Home is where the heart is

The Boston Housing Authority seeks to help vulnerable renters keep their homes

Photo courtesy of the Boston Housing Authority

The Boston Housing Authority is not only the city’s largest landlord; it also houses “some of the poorest and most vulnerable,” says Gail Livingston, the agency’s Deputy Administrator for Housing Programs. Many tenants live right on the edge, she adds, where small things can cause them to get behind on their rent.

“Small things” has two meanings here; many of the neediest tenants have young children. The BHA, in a partnership with HomeStart, a nonprofit devoted to ending homelessness, is using funding from Community Health Initiative to assist these families before their lives are turned upside down by a trip to housing court.

A chance to try something new

The BHA’s prevention efforts have traditionally focused on tenants in gravest danger of being evicted—that is, those who have been summoned to housing court. Livingston has worked with Kelly Mulligan, Chief Program Officer at HomeStart, for years. The two often conversed about how exciting it would be to work with families before they reached that crisis point. “We wanted to study whether early eviction prevention is more cost-effective” than the court focus, says Mulligan.

Of course, cost is only part of the picture. By its very nature, a court procedure is stressful and disruptive. That’s especially true for the poor (the average BHA household has income of only $14,000 per year), and especially for those with children under five years of age. “We wanted to put in a program aiding people at the very start of arrearages,” says Livingston.

And to give vulnerable children a fighting chance. “People with kids are most affected by evictions,” she says. “Young children tend to be heavily affected by disruptions and stress.” The effects of eviction on families are often heartbreaking. In one study by the Middlesex County Coalition on Housing and Homelessness, eviction was named by parents as a significant factor in custody changes, with children often sent off to live with grandparents or other family members.

Strains on parent-child bonds and a general rise in stress were also noted in the study. As one respondent said, eviction “throws [children] off completely… Kids don’t like changes. To put them on a drastic change like that stresses out the entire family…It threw off assigned schedules for everything, sleeping-wise, eating-wise, all of it.”

Experts often note that families in the midst of a rent crisis are more susceptible to health problems. “You’re not making or keeping appointments,” notes Mulligan. “You’re not taking your meds, you’re forgetting refills.”

Structuring the program

When the BHA and HomeStart learned of the funding opportunity from the Collaboration for Community Health, Livingston and Mulligan wasted no time in creating a program and a proposal. With 9,000 units of housing, the BHA had to narrow the potential recipients; this led to the focus on families with young children.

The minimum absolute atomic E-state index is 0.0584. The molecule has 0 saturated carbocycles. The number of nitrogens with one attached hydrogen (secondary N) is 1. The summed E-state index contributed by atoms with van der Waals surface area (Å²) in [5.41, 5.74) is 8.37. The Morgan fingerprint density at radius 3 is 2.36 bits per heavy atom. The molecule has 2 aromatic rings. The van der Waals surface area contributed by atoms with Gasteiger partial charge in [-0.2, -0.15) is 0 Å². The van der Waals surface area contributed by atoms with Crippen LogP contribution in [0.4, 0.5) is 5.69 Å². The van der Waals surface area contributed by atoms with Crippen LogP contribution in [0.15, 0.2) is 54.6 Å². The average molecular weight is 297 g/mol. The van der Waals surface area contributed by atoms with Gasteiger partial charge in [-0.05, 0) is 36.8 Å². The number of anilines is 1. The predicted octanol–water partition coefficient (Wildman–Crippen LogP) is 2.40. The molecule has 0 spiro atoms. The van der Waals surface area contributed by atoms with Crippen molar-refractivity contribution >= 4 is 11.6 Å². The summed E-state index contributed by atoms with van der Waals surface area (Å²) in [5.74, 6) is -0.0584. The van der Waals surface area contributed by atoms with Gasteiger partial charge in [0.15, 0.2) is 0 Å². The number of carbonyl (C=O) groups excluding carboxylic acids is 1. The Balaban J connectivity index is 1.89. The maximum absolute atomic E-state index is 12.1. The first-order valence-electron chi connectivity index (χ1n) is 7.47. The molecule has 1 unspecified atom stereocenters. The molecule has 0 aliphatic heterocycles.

During its three-year span, the program’s goal is to assist 180 families. The key is early intervention. “Let’s get to [tenants] before court,” says Livingston. “Let’s reduce stress and stabilize tenancies.”

The Collaboration for Community Health funding allows the BHA and HomeStart to make funds available in a way that heads off arrearages. Take, for example, an unexpected car repair. A recent study by the Federal Reserve found that an unbudgeted expense of $400 would throw 40% of U.S. households into turmoil. The effect is even more dramatic for those getting by on $14,000 a year. The BHA-HomeStart program will help participants pay for auto repairs and other necessities, such as children’s school supplies, in order to “catch and remedy the arrearage while it’s small,” says Livingston.

Other forms of assistance will vary, depending on the individual tenant family’s needs. “There’s no one-size-fits-all solution,” says Mulligan. Many tenants will receive coaching around budgeting and financial planning. For example, they’re encouraged to have rent payments automatically deducted from their pay. Another element of the program is working with partner agencies to provide career counseling.

Metrics are a vital part of grant proposals, and the BHA has engaged Boston University to assess the program’s impact. BU will compare the early-intervention method against other families being helped in other ways by HomeStart, looking for a decrease in stress and whether families helped early are better able to maintain successful tenancies. “This gives us an opportunity to track the benefits for children,” says Mulligan.

The BHA and HomeStart have high hopes for early intervention; they believe it could be a cost-effective way to address the issue, and the grant will help them find out. “This is something we’ve always wanted to do,” says Livingston. “Get involved with families to prevent them from needing to go to court.”